Leading Across New Borders: A book review by Bob Morris

Leading AcrossLeading Across New Borders: How to Succeed as the Center Shifts
Ernest Gundling, Christie Caldwell, and Karen Cvitkovich
John Wiley & Sons (2015)

A brilliant analysis of the skills, values, and competencies needed to achieve success in the global marketplace

I agree with Ernest Gundling, Christie Caldwell, and Karen Cvitkovich: “Many organizations have realized that if they still hope to be relevant in the near future, they need to radically adjust their thinking about where they are located, how they do business, what they produce, and who will lead them. While the need for change is glaringly apparent, the path to success in this new global playing field is elusive. The transformation to a global talent management model is a high-stakes endeavor fraught with difficulties and well-intentioned strategies gone awry. As the world shifts, some approaches to talent will produce far greater success than others.”

In marketing, this is what Marty Neumeier has in mind -– in his recent book, THE BRAND FLIP –- when suggesting that a “an explosion of connectivity, and the power it gives customers, is turning companies upside down. The question isn’t whether your industry will be disrupted, but when.” Thomas Kuhn would call this a paradigm shift and the co-authors of Leaders Across New Borders would call this simply a shift to what has become a volatile and disruptive global marketplace.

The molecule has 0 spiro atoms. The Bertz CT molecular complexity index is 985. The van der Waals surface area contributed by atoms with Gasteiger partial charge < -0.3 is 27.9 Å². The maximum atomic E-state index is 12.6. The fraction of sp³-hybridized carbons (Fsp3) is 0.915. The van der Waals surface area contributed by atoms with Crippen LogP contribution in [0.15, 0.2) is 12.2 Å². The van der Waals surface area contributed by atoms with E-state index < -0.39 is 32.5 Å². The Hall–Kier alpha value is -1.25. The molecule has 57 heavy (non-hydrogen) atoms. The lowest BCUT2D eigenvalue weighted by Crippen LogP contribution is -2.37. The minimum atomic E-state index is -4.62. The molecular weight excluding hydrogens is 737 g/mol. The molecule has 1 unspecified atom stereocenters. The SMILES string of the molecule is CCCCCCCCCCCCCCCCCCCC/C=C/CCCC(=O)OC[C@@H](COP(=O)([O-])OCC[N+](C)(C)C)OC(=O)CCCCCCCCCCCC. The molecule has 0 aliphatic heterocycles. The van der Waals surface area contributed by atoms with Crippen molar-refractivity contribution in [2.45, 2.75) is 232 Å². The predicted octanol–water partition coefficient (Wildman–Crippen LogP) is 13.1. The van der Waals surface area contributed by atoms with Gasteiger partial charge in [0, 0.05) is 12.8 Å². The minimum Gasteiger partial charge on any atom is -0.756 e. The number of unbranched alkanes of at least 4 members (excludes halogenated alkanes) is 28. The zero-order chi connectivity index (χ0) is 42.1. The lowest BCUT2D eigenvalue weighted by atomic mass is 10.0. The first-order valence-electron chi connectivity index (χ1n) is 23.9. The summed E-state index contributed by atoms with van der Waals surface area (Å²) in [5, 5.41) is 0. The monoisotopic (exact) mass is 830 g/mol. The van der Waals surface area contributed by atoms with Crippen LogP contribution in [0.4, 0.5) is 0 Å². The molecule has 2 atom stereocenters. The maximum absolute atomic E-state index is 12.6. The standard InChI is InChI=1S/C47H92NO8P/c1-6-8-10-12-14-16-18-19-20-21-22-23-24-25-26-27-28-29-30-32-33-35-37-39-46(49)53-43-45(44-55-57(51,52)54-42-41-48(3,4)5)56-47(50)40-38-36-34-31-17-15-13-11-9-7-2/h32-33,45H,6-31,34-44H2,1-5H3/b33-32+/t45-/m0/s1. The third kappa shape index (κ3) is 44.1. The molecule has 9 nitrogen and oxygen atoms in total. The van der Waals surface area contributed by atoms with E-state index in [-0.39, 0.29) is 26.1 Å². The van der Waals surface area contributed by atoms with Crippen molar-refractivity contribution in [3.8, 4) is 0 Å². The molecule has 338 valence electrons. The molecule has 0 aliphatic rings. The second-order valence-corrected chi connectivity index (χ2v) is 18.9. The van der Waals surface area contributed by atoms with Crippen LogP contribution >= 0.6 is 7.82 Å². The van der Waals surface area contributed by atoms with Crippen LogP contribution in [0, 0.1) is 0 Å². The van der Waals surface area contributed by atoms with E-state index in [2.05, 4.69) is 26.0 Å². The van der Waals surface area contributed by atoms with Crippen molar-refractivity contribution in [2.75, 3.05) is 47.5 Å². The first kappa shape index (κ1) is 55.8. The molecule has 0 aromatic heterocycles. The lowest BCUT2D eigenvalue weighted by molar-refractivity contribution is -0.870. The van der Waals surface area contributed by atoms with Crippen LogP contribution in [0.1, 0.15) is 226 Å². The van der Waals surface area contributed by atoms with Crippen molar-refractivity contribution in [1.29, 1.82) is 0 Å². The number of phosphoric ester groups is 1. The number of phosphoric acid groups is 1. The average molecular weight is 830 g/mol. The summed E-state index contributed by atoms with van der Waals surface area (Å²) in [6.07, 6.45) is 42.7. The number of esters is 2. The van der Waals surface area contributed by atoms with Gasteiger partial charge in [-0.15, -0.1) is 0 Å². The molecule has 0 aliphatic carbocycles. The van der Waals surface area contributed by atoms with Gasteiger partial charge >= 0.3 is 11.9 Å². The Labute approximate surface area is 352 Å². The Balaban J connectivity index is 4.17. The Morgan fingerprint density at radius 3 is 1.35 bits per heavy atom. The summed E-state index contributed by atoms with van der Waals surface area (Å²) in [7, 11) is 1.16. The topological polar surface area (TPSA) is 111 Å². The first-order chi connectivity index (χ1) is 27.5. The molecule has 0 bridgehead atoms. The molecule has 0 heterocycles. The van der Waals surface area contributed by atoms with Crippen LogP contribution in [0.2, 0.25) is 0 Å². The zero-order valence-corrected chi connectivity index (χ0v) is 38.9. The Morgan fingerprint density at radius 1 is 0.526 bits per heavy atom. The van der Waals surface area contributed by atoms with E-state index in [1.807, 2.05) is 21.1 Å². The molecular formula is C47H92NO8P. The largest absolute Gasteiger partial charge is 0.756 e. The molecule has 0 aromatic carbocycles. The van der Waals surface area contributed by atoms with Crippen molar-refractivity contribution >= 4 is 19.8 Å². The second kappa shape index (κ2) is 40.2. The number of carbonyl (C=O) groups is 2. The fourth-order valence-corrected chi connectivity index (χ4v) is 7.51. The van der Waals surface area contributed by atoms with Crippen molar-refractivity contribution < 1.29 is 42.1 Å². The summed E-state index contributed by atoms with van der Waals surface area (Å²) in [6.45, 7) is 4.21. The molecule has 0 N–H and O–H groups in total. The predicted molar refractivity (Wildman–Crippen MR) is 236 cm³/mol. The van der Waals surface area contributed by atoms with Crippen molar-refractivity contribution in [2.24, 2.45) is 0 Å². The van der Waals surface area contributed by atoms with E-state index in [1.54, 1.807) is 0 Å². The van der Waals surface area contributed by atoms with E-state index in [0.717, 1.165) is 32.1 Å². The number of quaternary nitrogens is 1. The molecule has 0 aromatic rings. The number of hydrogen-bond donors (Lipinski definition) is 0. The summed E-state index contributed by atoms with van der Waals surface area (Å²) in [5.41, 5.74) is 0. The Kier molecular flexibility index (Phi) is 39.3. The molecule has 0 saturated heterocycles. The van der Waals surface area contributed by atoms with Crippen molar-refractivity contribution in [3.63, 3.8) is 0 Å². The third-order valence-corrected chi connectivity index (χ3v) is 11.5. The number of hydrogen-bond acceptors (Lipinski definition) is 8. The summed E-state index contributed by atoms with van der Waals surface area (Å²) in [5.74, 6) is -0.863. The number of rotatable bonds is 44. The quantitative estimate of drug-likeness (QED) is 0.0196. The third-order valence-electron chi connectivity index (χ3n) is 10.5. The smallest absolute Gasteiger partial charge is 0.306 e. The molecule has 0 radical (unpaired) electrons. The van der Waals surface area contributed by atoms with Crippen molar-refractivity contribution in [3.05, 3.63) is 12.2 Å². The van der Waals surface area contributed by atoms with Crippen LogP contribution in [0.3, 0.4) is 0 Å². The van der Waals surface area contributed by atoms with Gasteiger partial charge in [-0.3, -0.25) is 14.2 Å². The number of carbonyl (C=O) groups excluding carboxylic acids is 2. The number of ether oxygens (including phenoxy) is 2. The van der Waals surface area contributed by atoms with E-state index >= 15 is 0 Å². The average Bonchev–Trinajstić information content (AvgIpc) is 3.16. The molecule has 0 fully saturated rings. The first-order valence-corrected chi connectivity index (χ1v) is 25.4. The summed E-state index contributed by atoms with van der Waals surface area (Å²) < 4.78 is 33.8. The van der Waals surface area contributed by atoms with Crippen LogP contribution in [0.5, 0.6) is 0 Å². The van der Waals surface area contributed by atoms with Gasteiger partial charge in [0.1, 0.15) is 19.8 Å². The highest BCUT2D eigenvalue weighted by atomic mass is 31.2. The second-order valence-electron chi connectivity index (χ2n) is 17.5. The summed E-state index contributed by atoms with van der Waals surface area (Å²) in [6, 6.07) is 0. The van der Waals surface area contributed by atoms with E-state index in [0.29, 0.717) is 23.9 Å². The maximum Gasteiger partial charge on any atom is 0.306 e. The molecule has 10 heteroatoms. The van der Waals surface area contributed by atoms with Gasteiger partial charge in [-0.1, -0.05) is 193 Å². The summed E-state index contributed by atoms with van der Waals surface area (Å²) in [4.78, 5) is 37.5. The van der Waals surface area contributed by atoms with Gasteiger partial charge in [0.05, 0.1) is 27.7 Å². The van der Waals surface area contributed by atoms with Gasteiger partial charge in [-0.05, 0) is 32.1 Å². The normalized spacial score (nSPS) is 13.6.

Gundling, Caldwell, and Cvitkovich provide a wealth of information, insights, and counsel to help the executives who read this book to become much better prepared to lead their companies when struggling to meet the various challenges of global disruption. These are among the subjects of greatest interest and value to me, also listed to suggest the scope of their book’s coverage.

o What is changing and why it matters
o Who “global talent” is, what people want, and what they need to learn
o When cultural awareness is not enough
o Why matrix teams fail and how to get better results
o How to create inclusive leadership for competitive advantage
o How to focus on the real work needed to bring people together and make any deal worthwhile
o Developing the agility to innovate on a global scale
o Making conscious choices to ensure a sustainable future
o Integrating your own heritage, present awareness, and a vision for the future

I commend Gundling, Caldwell, and Cvitkovich on their skillful use of various reader-friendly devices. For example, “Sidebars” that range from global team elements ranked from highest to lowest scoring to personal consequences of economic trends; boxed mini-commentaries (e.g. “Superstars versus Everyone Else”); Tables; a “What You Can Do” section at the conclusion of Chapters 2-9; and three appendices; “Team Launch: Foundations,” “Assessments from Aperian Global,” and “Recommended Case Studies.” These devices and others help to facilitate, indeed accelerate frequent review of key material later.

Heaven knows, there really are serious challenges to face and they will become even more unsettling in months and years to come. Ernest Gundling, Christie Caldwell, and Karen Cvitkovich are well-aware of the perils that await. In this volume, they have shared all that they have learned about what works, what doesn’t, and why when confronting a challenge. These are their concluding thoughts about the leadership that will be urgently needed: “Leaders who are clear about their own personal core values — knowing both what they stand for and where they are willing to be flexible — are best suited to handle shifting economic realities and to identify and cultivate fresh talent. Taking on new responsibilities requires a leap of faith on the part of those who accept them as well. Yet leaders who have found their own center can also be trusted to shape the future.”

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